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    Publish or Perish: tips for navigating the modern publishing landscape

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    Event title: Publish or Perish: tips for navigating the modern publishing landscape

    Event date: Thursday 23 May 2024

    Event start time: 08:00 UK (BST)/ 09:00 CET/ 17:00 Australian Eastern time/ 15:00 Western Australia/ 15:00 Singapore

    Event mode: online via Zoom

    Event format: 9-min proposition presentation from each panel member (3 in total) with key points and triggers for consideration, followed by discussion and questions from attendees.

    A/Prof Jason Lodge is Associate Professor of Educational Psychology and Director of the Learning, Instruction, and Technology Lab in the School of Education and is a Deputy Associate Dean (Academic) in the Faculty of Humanities, Arts, and Social Sciences at The University of Queensland. Jason’s research with his lab focuses on the cognitive, metacognitive, and emotional mechanisms of learning, primarily in post-secondary settings and in digital learning environments. Jason currently serves as Lead Editor of Australasian Journal of Educational Technology and Editor of Student Success.

    Jason's proposition: If you do good work, the rest will take care of itself. The obsession with metrics has created perverse incentives with dire results.

    Dr Alison Purvis is an Associate Dean Teaching and Learning at Sheffield Hallam University (UK) and a Principal Fellow of the Higher Education Academy (PFHEA) with 25+ years of higher education experience. She is actively researching in the areas of higher education practice and leadership, digitally enhanced learning, inclusive practice, physiology of exercise, and public health. Alison is a senior editor at the Journal of University Teaching and Learning Practice (JUTLP) and a director at the Open Access Publishing Association (OAPA). She is passionate about open access publishing where the academic community support each other to publish quality articles, challenging the predominant for-profit model of publishing.

    Alison's proposition: For successful publishing in any subject area the systematic review provides an essential initial step that should not be skipped. By undertaking a robust and thorough systematic review, authors will understand the breadth and depth of a topic area. By including an assessment of quality as a core part of the method, authors will also recognise the constituent components for a paper to be recognised as high quality. Therefore, the process of methodical review will provide authors with a clear understanding of the gaps and dominant research to guide their own subsequent research to fill those gaps which will avoid unnecessary duplication and empower research groups to develop articles in specific topics which are more likely to be published. The quality of the methods and the written article overall will also be improved because authors will have a much closer understanding of the components of a high-quality paper. If you haven’t completed a systematic review, are you missing out an essential step?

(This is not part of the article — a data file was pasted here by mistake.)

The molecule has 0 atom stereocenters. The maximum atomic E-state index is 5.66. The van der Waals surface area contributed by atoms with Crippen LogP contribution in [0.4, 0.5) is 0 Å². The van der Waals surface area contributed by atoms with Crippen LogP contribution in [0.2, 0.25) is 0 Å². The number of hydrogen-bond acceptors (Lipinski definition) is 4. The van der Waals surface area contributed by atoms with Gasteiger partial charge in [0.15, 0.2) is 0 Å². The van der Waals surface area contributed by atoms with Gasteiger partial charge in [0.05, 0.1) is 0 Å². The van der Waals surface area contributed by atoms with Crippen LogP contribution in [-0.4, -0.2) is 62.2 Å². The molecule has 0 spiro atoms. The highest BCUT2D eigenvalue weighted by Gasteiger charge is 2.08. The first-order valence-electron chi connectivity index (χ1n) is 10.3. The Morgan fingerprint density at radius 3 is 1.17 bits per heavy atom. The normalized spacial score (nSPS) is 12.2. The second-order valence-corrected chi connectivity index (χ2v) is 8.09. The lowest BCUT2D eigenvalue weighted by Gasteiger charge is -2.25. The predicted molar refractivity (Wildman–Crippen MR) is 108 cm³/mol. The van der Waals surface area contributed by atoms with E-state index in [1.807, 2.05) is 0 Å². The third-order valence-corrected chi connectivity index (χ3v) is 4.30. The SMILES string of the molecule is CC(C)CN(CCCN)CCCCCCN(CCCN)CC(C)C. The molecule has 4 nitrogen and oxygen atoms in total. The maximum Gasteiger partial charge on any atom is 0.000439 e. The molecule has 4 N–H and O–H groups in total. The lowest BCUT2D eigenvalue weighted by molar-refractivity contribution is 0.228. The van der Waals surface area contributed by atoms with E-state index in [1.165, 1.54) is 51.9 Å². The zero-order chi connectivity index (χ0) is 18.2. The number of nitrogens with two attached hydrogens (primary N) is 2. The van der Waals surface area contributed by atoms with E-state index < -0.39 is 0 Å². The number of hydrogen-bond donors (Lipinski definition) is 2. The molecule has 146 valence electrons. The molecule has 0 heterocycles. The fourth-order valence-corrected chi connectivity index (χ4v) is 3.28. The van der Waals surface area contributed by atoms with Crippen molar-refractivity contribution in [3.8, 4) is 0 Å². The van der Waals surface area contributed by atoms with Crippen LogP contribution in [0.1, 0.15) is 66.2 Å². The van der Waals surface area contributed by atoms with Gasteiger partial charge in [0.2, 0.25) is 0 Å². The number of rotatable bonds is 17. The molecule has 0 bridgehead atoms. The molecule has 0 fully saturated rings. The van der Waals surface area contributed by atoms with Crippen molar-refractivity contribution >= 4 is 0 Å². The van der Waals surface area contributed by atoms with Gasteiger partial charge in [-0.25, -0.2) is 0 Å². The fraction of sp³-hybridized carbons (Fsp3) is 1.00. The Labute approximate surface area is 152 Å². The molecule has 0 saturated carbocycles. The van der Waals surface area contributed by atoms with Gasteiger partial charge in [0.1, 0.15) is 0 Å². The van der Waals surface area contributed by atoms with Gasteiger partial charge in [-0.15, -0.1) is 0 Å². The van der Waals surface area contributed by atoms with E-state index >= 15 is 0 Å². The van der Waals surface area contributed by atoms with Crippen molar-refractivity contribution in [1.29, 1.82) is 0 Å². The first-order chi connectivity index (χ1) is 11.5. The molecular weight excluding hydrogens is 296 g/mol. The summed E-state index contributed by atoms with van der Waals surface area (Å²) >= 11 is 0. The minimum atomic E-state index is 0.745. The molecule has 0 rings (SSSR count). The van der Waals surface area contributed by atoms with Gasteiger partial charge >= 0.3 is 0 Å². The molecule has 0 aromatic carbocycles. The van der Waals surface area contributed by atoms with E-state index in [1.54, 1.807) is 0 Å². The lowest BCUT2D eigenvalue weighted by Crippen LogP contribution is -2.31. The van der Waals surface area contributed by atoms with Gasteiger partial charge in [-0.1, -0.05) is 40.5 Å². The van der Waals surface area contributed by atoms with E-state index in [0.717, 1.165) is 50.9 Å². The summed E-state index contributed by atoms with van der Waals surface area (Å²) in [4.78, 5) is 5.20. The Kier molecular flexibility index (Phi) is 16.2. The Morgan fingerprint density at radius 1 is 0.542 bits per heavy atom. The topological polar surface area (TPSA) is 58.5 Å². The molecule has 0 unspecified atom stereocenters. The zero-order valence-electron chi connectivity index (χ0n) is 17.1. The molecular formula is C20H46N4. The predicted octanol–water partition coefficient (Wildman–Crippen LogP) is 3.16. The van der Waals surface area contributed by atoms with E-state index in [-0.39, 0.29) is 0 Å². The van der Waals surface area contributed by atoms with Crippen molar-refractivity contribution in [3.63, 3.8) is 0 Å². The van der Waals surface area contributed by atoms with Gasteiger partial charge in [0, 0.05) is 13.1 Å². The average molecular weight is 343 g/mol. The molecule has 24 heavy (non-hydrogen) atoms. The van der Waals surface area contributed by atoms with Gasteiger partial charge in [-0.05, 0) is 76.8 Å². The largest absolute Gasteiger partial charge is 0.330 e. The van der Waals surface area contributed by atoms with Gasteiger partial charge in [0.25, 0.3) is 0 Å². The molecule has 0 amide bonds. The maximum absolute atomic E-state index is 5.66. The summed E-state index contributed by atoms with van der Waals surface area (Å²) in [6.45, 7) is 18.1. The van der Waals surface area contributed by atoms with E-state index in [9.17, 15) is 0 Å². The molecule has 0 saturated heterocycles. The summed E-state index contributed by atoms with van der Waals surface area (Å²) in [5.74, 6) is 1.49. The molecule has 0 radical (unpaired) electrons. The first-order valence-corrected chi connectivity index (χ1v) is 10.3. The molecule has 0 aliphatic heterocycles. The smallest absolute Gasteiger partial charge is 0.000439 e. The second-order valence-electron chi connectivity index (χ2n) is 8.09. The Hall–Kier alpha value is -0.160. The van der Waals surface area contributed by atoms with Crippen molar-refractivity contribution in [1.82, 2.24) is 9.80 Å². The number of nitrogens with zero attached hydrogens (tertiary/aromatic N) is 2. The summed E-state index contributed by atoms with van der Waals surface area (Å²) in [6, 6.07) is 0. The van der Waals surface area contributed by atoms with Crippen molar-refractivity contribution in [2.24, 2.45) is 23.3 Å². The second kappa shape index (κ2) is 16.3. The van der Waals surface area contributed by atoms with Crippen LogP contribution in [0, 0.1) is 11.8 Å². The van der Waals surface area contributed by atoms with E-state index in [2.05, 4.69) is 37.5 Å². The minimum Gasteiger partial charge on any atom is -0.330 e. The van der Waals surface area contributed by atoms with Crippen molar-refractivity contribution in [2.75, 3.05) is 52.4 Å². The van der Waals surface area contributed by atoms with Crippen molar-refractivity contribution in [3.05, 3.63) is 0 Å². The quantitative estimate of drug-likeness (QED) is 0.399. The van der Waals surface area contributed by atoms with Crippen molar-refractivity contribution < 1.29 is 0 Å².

Dr Joanna Tai is a Senior Research Fellow at the Centre for Research in Assessment and Digital Learning (CRADLE) at Deakin University. Her research in assessment focuses on inclusion and diversity, feedback literacies, developing evaluative judgement, and student experiences across the university and workplace. She is currently undertaking funded projects on feedback literacy (Australian Research Council) and inclusive assessment (Australian Collaborative Education Network; Council of Australasian University Leaders in Learning and Teaching). Joanna is a Senior Fellow of the Higher Education Academy, and a member of the Australian and New Zealand Association for Health Professions Education, and the European Association for Research on Learning and Instruction. She has a background in medicine and health professions education.

    Joanna's proposition: Making one’s work and ideas public is an expected part of academic life, facilitates collaboration and shares valuable expertise. Though we might all feel there is some luck involved in our work becoming cited, there are strategic decisions that can be made in terms of what, where, and with whom to publish. Reflecting on one’s underlying values and motivations for being an academic can help in making decisions in the evolving landscape of academic publishing.

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